This works the pecs, triceps, and shoulders.  Start with a standard pushup position, but with your hands closer together along your centerline.  Spread you legs apart.  The closer together, the harder these are. It can also help to have the bottoms of your feet against a wall to help keep your position.  As you get stronger, move your legs closer together.  Place one arm behind your back and lower yourself to the floor using the other arm. Then push yourself back up and repeat.

Handstand pushups (advanced)
This is advanced and you may not want or be able to do it.  Don't try it until you have been working out for a while.  Find a wall with PLENTY of floor space around it.  Place a firm cushion on the floor and put your head on it.  Do a three-point hands-and-head stand with your back to the wall and your feet against the wall for balance.  Wear shoes - you WILL fall from time to time and you don't want to stub your toes.  Use your arms to raise and lower yourself.  As you get better, try to do it without your feet touching the wall.  Don't forget, this is an ADVANCED exercise.  You WILL fall from time to time.  Make sure you have plenty of room and that your bones and joints are strong enough to withstand the fall before attempting these.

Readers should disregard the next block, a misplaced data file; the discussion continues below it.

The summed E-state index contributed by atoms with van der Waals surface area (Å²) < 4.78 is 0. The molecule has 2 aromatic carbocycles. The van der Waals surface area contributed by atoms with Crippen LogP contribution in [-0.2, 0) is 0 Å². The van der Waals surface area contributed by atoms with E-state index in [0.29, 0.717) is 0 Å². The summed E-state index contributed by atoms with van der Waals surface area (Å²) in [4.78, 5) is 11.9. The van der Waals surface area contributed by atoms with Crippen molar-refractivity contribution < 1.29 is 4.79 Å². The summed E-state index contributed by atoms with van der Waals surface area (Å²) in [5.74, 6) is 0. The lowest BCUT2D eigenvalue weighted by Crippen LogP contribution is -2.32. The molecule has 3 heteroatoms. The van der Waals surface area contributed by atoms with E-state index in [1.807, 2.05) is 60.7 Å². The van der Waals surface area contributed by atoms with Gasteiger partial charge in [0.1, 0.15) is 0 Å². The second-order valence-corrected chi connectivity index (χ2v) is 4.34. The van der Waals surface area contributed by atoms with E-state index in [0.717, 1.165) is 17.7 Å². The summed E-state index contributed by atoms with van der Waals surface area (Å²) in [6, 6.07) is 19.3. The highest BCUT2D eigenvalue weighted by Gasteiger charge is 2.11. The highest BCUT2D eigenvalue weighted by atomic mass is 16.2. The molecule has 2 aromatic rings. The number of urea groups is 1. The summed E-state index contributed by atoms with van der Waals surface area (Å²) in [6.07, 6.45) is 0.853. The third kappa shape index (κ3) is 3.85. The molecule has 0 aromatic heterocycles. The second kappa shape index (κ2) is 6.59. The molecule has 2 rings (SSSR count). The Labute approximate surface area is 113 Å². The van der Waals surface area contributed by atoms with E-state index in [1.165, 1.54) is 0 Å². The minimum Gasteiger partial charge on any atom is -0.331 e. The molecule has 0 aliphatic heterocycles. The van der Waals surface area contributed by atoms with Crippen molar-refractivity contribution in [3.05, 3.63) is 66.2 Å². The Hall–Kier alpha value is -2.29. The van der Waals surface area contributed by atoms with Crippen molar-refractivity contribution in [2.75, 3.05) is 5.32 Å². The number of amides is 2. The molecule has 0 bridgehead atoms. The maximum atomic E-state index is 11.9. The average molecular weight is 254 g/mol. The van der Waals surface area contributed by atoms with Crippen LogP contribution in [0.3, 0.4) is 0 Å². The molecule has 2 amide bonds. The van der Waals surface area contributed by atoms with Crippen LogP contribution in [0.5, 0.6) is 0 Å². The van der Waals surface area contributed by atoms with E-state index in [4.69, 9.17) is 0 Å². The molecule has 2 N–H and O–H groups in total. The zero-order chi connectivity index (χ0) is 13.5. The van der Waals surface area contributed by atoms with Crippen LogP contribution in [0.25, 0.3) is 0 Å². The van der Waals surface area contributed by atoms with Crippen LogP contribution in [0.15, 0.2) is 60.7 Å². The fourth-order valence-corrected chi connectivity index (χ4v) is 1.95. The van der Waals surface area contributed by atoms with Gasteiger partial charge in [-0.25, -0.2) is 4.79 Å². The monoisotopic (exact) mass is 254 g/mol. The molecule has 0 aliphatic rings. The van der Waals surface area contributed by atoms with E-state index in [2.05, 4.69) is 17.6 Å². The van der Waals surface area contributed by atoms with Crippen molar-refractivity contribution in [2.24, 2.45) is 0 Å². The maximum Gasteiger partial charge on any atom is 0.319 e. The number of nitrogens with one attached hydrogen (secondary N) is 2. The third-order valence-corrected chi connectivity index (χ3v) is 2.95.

One-legged squat
From a standing position, arms out for balance, and looking straight ahead.  Bend one leg underneath you and use the strength in the other to squat down.  Hold the position at the bottom for a second and then raise.  These are also great for developing balance.  And of course, if you can't do a one-legged squat, do a double-leg squat instead.  If necessary, use a chair for support and balance.

Jump ups
Make sure you have plenty of head room, especially if you're tall.  From a squatting position, with arms out for balance and looking straight ahead, jump up as high as you can.  Land back in a semi-squat position.  Lower yourself back to a complete squat and repeat. If in a hotel room, be considerate of those below you. And of course, any jumping exercise is by nature a high impact exercise. Therefore, they should be done in moderation or not at all if you have knee or joint problems.